Cibecue, Arizona is a community of 1700 White Mountain Apache tribal members situated among stunning red rock hills, scrub juniper, and sprawling grasslands. It is located on the Fort Apache Indian Reservation in eastern Arizona at the foot of the White Mountains.
Cibecue is off the beaten path—an hour’s drive from any other town or city—and due to its isolation, food options are limited. There are three convenience stores in Cibecue. Last year, while serving as a FoodCorps service member, a network of leaders connecting kids to real food, I perused the shelves of the largest of the three. There was one cooler in the back of the store sparsely stocked with packaged cucumbers and half-ripe tomatoes, and a couple of heads of iceberg lettuce. These are the only vegetables for sale in the community. In one of the other stores, with a growling stomach, I searched for the healthiest item, and after settling on a 16-ounce (450g) block of cheddar cheese, discovered that it cost $7.00. In that same store, one can buy 308 ounces of soda (9 liters) for the same price.
Most Cibecue families make a weekly trip 48 miles to Walmart, where food prices are cheaper and there is a greater variety. You can imagine then, because access to fresh vegetables is so restricted in Cibecue, what families are left to purchase to feed their families if they can’t make that weekly trek. So it’s not all that surprising that kids growing up there may have never seen a real carrot.
In 2010 FoodCorps partnered with the Johns Hopkins Center for American Indian Health (JHCAIH) and beginning last year placed two FoodCorps service members on the reservation to teach gardening and nutrition to kids at the local school. Through the Edible School Garden program third, fourth, and fifth graders learn about the plant life cycle, tools to help them choose healthier foods, and about the wild foods their ancestors used to eat.
This year, we are fortunate to have Gilbert Ivins as our service member in Cibecue. Gilbert is a member of the White Mountain Apache Tribe and has lived in Cibecue his whole life. Prior to FoodCorps, he worked as an Emergency Medical Technician and firefighter in his community.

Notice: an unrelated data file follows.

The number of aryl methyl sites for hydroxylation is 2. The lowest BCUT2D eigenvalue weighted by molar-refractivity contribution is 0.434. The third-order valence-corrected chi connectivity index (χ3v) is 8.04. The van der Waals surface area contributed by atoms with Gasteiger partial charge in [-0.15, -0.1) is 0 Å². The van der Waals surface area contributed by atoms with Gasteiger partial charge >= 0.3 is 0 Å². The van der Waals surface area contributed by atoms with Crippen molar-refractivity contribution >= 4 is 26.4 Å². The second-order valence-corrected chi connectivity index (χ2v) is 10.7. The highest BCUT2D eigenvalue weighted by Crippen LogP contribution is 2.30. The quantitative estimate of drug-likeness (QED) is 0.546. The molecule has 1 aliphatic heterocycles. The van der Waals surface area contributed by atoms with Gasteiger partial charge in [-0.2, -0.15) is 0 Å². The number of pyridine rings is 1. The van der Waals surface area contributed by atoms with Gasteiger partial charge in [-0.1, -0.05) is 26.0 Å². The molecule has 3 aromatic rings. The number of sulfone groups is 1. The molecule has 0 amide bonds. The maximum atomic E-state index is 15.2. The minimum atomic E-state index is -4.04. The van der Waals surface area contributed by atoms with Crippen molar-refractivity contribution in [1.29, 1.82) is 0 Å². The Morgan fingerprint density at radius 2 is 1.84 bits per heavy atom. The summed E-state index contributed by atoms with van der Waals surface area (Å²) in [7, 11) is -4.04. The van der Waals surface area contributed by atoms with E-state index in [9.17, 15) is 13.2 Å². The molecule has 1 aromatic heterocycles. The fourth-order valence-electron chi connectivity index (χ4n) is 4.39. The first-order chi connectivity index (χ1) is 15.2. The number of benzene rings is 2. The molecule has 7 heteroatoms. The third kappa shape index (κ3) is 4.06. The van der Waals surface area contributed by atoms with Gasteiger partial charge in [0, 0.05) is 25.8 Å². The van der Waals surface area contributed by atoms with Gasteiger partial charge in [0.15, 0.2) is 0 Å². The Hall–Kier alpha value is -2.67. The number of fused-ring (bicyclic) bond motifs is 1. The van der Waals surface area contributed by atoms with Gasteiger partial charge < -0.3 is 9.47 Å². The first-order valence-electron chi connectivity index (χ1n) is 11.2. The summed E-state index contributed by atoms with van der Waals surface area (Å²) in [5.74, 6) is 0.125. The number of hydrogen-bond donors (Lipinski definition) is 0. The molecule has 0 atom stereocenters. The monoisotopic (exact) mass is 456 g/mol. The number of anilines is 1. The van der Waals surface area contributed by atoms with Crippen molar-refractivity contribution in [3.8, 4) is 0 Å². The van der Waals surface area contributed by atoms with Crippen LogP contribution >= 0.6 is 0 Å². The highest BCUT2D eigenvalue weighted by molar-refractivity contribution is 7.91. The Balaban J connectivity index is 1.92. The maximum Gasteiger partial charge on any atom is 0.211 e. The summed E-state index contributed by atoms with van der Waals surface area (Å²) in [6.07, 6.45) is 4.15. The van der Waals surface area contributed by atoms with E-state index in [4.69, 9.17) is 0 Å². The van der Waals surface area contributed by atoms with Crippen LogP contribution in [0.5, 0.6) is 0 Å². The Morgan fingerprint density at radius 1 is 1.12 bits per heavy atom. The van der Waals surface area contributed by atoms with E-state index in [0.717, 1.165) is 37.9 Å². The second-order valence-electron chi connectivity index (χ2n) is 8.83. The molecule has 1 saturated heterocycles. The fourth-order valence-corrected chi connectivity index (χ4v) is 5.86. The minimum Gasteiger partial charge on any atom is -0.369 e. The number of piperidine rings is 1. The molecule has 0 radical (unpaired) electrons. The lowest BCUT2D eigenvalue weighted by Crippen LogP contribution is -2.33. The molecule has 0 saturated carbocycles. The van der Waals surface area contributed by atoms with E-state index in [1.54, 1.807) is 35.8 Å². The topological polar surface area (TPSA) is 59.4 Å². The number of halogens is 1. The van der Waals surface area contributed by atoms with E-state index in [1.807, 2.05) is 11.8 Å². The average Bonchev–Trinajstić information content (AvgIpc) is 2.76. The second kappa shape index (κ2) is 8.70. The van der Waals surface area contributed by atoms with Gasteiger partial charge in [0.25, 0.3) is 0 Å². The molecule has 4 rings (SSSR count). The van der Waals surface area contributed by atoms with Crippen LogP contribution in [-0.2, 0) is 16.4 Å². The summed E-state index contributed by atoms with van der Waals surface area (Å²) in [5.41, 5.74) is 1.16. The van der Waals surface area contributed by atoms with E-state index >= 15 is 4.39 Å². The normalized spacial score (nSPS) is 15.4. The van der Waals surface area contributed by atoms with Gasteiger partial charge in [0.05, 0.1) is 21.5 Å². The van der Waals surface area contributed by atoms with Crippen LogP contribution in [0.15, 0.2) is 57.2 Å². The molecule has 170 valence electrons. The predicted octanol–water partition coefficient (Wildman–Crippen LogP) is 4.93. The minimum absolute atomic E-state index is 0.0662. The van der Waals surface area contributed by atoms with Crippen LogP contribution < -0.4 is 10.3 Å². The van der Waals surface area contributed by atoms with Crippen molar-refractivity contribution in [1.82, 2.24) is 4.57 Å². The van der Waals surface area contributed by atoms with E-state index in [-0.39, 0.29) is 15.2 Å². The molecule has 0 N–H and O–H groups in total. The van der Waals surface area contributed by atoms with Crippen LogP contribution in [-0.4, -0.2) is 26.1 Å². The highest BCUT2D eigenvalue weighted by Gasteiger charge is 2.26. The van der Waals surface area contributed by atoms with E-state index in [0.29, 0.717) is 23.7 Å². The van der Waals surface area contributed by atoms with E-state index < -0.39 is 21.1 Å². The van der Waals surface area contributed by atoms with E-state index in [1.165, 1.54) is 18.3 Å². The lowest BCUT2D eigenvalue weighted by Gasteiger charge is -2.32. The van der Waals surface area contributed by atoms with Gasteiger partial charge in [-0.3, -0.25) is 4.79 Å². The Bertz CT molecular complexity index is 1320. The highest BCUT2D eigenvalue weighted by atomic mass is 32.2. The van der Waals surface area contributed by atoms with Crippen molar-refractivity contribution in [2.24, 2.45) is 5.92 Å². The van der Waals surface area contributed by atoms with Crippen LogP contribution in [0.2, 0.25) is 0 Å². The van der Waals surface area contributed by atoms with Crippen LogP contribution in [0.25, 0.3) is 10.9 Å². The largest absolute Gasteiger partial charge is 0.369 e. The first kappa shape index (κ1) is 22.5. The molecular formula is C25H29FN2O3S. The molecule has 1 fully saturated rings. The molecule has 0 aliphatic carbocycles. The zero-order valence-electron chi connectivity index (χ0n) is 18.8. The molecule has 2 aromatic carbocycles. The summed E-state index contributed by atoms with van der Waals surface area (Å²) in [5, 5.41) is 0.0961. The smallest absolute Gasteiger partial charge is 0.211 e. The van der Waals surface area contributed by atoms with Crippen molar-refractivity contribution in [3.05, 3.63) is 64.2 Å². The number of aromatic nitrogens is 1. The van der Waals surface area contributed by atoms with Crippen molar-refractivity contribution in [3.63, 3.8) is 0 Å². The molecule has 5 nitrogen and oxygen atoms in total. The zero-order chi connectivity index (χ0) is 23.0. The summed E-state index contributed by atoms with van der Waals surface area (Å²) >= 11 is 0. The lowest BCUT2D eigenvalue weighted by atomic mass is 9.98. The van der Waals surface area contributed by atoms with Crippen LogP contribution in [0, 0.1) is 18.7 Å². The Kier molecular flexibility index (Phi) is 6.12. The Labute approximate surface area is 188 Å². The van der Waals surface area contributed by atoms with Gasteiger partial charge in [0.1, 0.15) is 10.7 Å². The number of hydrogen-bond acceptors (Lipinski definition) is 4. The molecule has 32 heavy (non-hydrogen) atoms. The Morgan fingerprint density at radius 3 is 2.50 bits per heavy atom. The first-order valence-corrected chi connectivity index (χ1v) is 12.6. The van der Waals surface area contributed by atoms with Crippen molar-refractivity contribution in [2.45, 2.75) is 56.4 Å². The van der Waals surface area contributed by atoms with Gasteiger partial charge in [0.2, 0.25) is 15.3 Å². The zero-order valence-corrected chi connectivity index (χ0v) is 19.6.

Last week I sat down with Gilbert to hear about his service thus far. This is what he had to say:
Gilbert: Being a FoodCorps service member is really cool because I get to be the stepping-stone for many young Native American youth making a positive change toward their health and nutrition. I’ve seen kids try all the vegetables and fruits we brought them.
Kathleen: How do you see your service addressing all of these challenges?
Gilbert: I see my service addressing these issues by working through the kids. By that I mean teaching and showing these kids healthy from non-healthy items. I hope that kids take home and share with their parents the information they get from our classes. I hope too that the parents will come to us with questions about healthy eating lifestyles.
Kathleen: What is the biggest challenge you face in your service? What is the biggest reward?
Gilbert: My biggest challenge I face in my year of service is coming out of this successfully, having touched many lives and changed the community for the better and for the future of the kids. My biggest reward I would have to say is knowing that I helped make change in my community, especially with getting the youth on the right foot and never going astray from what we have taught them.
Kathleen: What is your favorite part of being a FoodCorps service member?
Gilbert: My favorite part of being a FoodCorps service member is interacting with my Apache youth—teaching them through food that they have had many connections with life even dating back to their ancestors. I like teaching them that this healthy lifestyle has been provided for them even before their time came. The trick is getting them back to their ancestral roots by reintroducing them to the wild foods that grow here. Through the lessons we teach in Edible School Gardens kids now know that there are other alternatives when it comes to choosing what to eat.
By Kathleen Yetman, FoodCorps Fellow and Gilbert Ivins, FoodCorps service member
Article adapted from the Slow Food USA blog.
Image: Center for American Indian Health